What international NGO internships can offer you:
International NGO internships are different than many other professional internships in that they are focused on preparing a young person for a career in the non-profit sector, working both in the office and in the field. Though office work plays an important role in NGOs, there’s always an element of field work that connect interns to the humanitarian aspect of the organization – working for the greater good. Interns are an important piece to an NGO, bringing a fresh perspective and new energy to the organization. Not only will NGO interns play an important role at their organization, interns will also be exposed to the nuances of local politics and culture through their relationships with colleagues. These connections and conversations with established NGO professionals are what make the experience truly unique and unforgettable. The insight from working within the non-profit sector in a new culture will be translatable to any future endeavor, whether in the non-profit sector or not.
Why is internship experience important if you want to work for an NGO?
Though having a specific educational background isn’t always vital to working at an NGO, what is important is having related work experience. Having worked at an NGO abroad will give a young professional the upper hand when they are looking for their first non-profit job back home. Multicultural experience and foreign language skills are also highly desirable for NGO professionals. Working in an international context, especially in a foreign language, is highly beneficial to a young professional looking to enter the field of non-profit work.
NGO Internships with The Intern Group
The Intern Group offers many different types of NGO internships, both in grassroots organizations and major international NGOs, in countries like Colombia, the United Kingdom, China, Australia, Spain and the United States. Previous interns have been placed in roles at leading NGOs like Techo (Medellín), Ocean Recovery (Hong Kong), Dance United (London), Hombre y Tierra (Madrid) and the Open Food Network (Melbourne). Whether working in animal rights, healthcare, sustainability, or with refugees, an NGO internship will open up a young person’s heart, mind and future.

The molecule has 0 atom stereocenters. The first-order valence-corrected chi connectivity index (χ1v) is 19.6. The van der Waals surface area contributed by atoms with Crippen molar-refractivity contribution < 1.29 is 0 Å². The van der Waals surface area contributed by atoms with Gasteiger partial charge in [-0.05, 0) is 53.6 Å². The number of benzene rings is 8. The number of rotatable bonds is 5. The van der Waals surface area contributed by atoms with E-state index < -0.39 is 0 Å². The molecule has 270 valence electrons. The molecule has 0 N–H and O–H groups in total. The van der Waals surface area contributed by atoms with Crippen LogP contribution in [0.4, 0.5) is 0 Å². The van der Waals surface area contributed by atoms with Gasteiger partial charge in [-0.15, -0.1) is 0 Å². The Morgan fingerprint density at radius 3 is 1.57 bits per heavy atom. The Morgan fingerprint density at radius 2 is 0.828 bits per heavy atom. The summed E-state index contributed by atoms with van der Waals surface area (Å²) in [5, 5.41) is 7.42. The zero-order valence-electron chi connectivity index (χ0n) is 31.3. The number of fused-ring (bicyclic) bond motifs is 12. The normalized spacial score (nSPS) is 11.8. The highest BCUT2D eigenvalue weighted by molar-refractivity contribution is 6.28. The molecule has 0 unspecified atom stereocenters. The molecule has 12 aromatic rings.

Benefits of working in the non-profit sector
– The non-profit sector has a lot to offer a passionate person open to leading a purpose driven life.
– The sector lends itself to meeting and working alongside other interesting, compassionate and passionate people who are also driven to making the world a better place, rather than by making a large salary.
– NGO workplaces tend to be very dynamic. Oftentimes NGO workers take on many different roles, especially at smaller organizations. That makes the sector great for people who enjoy taking on different challenges. Working in various capacities also makes for a more well-rounded employee and person.
– Interning in the non-profit sector is an incredible opportunity to see your work make a real difference in people’s lives, making the world a better place.
– NGOs tend to be less hierarchical than the private sector, so you’ll be more likely to know your boss and feel like part of a team rather than someone’s employee.
– The NGO sector offers so much opportunity for growth!
Photo 1. based on one more spin, by Ludovic Hirlimann, CC-by-SA 2.0
Photo 3. based on Australian volunteer Adrian Brabander teaching an agricultural course at Manzini Industrial Training Centre in Swaziland. Photo: AVI / AusAID, by Department of Foreign Affairs and Trade, CC-by-2.0